Working life for middle-aged people with intellectual disabilities: knowing their rights?
2015 (English)In: Research and Practice in Intellectual and Developmental Disabilities, ISSN 2329-7018, Vol. 2, no 2, 207-217 p.Article in journal (Refereed) Published
Within disability research, studies have generally focused on either young adults or older people with intellectual disabilities. The in-between age group (adulthood and middle age) has rarely been of interest. The purpose of this article is to describe and discuss middle-aged adulthood in relation to work, as experienced by people with intellectual disabilities in Sweden in 2010. The methodology is empirically grounded in semi-structured, qualitative interviews with seven men and six women in long-term receipt of disability services. The findings show that work was the hub around which participants’ lives were organised and given meaning. However, the work situation can be seen as paradoxical. Even though Swedish disability policy gives people with disabilities extensive legal rights, those who might benefit are not always aware of policies, nor do they always make claims on that support. For middle-aged people with disabilities, marginalisation influences the opportunities to share and talk about experiences of life events, and to formulate lifestyle plans. As the capacity for a person to claim entitlement or make plans is dependent on social interaction and available interpretative frameworks, the challenge for service providers and others involved in the daily lives of people with intellectual disabilities is to encourage capacity-building to enable such choices and claims of rights to be exercised.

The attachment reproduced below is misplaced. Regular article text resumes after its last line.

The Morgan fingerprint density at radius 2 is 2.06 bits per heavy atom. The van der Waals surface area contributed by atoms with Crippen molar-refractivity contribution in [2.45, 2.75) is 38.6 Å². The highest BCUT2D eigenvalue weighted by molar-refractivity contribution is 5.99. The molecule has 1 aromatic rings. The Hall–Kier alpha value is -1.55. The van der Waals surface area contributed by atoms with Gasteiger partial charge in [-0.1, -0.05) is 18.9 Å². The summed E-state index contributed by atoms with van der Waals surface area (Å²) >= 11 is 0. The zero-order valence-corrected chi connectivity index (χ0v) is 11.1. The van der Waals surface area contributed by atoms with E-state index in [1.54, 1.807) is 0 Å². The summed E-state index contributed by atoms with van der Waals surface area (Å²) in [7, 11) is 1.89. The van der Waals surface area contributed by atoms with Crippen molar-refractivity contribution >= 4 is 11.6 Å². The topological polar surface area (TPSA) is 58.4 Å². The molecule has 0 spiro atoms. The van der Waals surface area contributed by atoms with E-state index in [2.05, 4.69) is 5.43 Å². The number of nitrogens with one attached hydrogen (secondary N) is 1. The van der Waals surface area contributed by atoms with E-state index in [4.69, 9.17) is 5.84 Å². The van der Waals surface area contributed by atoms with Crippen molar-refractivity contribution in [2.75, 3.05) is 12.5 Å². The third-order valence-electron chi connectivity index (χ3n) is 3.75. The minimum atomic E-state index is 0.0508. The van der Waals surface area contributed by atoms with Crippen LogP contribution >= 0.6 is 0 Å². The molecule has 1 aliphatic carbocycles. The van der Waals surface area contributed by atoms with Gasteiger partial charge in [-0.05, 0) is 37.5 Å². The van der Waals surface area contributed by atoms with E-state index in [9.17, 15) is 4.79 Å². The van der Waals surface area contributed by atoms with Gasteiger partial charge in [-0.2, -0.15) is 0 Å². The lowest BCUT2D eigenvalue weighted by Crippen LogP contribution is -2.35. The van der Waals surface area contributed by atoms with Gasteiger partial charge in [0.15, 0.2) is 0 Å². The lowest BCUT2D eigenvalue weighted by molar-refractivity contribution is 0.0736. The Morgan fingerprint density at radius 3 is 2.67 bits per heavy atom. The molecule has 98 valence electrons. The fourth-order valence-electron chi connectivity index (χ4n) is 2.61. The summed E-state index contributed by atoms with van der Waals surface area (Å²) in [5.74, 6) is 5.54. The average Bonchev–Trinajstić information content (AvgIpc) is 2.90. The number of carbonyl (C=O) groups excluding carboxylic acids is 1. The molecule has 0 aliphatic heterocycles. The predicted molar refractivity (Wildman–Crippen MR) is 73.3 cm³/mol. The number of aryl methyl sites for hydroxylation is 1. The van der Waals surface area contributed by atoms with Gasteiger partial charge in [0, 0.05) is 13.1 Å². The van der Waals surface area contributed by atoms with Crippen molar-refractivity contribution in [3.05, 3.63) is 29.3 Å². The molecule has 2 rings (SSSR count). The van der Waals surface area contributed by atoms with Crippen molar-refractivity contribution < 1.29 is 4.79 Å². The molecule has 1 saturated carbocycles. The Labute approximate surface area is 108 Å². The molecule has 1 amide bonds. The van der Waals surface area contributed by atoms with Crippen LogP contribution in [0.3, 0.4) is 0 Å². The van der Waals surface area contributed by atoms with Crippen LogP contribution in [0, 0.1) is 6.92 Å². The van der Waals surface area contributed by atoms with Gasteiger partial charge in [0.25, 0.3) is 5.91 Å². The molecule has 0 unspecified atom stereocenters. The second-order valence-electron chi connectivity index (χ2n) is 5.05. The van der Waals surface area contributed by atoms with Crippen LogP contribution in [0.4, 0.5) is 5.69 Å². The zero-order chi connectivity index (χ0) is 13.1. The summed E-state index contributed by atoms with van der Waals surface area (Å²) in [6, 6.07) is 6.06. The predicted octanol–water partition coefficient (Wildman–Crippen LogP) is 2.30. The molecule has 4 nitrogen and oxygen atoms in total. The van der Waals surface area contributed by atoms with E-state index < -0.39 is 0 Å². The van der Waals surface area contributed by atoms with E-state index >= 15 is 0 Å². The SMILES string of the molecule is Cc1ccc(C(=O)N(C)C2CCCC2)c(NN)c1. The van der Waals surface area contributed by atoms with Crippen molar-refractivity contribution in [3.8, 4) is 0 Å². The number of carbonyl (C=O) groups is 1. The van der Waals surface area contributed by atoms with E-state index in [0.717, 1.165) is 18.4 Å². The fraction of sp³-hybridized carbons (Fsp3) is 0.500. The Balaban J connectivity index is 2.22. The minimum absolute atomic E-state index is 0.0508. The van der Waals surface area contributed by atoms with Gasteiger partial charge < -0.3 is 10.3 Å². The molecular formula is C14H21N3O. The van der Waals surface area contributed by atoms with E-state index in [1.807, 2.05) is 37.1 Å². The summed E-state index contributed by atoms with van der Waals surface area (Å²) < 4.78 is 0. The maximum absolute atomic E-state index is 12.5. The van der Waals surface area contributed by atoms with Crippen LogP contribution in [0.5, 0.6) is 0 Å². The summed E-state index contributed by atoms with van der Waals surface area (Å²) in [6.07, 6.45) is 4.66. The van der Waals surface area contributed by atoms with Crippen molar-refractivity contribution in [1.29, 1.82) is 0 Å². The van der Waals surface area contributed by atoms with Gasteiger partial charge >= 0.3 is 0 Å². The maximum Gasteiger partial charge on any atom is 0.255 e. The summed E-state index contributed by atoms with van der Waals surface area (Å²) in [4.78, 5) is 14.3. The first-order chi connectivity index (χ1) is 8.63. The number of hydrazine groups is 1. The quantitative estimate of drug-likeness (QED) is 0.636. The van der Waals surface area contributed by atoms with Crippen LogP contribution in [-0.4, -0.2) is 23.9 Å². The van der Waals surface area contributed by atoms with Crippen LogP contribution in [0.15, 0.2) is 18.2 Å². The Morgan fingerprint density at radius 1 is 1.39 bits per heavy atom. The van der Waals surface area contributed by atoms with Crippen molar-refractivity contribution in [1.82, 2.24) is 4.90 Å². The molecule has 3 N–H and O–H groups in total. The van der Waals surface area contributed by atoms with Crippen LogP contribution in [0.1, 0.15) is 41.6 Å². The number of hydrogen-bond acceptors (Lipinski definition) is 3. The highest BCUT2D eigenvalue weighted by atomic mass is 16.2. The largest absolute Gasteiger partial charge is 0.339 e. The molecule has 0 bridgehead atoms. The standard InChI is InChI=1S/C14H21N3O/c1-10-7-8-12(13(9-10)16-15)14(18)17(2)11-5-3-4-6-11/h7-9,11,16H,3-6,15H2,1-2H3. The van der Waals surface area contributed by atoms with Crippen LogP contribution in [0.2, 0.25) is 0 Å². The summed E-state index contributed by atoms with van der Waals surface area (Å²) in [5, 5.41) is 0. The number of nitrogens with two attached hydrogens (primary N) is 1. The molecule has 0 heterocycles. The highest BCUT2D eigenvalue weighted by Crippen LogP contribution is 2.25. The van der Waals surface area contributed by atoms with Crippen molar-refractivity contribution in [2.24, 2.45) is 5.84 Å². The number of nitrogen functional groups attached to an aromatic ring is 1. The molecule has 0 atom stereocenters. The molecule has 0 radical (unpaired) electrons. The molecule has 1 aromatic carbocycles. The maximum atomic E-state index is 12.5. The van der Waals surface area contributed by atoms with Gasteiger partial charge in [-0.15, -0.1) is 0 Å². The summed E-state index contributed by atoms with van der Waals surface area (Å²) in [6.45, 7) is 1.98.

Place, publisher, year, edition, pages
2015. Vol. 2, no 2, 207-217 p.
middle age, intellectual disability, work, daily activity, legal rights
Research subject Sociology
IdentifiersURN: urn:nbn:se:umu:diva-111196DOI: 10.1080/23297018.2015.1079730OAI: oai:DiVA.org:umu-111196DiVA: diva2:867929